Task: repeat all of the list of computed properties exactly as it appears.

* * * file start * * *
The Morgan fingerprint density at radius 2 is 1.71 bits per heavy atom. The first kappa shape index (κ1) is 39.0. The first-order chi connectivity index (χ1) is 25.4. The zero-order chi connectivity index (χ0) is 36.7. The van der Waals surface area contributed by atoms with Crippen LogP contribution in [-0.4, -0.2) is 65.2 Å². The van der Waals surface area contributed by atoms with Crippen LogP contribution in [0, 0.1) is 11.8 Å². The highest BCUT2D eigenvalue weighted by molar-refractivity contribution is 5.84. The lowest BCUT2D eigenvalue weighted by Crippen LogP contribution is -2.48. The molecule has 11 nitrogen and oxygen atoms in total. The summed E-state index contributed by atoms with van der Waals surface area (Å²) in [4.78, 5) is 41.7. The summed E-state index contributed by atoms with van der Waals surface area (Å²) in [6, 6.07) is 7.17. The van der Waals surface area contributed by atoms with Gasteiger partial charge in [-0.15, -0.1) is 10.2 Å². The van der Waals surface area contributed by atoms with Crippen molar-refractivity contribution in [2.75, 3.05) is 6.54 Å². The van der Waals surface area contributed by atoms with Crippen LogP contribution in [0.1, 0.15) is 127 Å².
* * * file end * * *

The Morgan fingerprint density at radius 2 is 1.71 bits per heavy atom. The first kappa shape index (κ1) is 39.0. The first-order chi connectivity index (χ1) is 25.4. The zero-order chi connectivity index (χ0) is 36.7. The van der Waals surface area contributed by atoms with Crippen LogP contribution in [-0.4, -0.2) is 65.2 Å². The van der Waals surface area contributed by atoms with Crippen LogP contribution in [0, 0.1) is 11.8 Å². The highest BCUT2D eigenvalue weighted by molar-refractivity contribution is 5.84. The lowest BCUT2D eigenvalue weighted by Crippen LogP contribution is -2.48. The molecule has 11 nitrogen and oxygen atoms in total. The summed E-state index contributed by atoms with van der Waals surface area (Å²) in [4.78, 5) is 41.7. The summed E-state index contributed by atoms with van der Waals surface area (Å²) in [6, 6.07) is 7.17. The van der Waals surface area contributed by atoms with Gasteiger partial charge in [-0.15, -0.1) is 10.2 Å². The van der Waals surface area contributed by atoms with Crippen molar-refractivity contribution in [2.75, 3.05) is 6.54 Å². The van der Waals surface area contributed by atoms with Crippen LogP contribution in [0.1, 0.15) is 127 Å².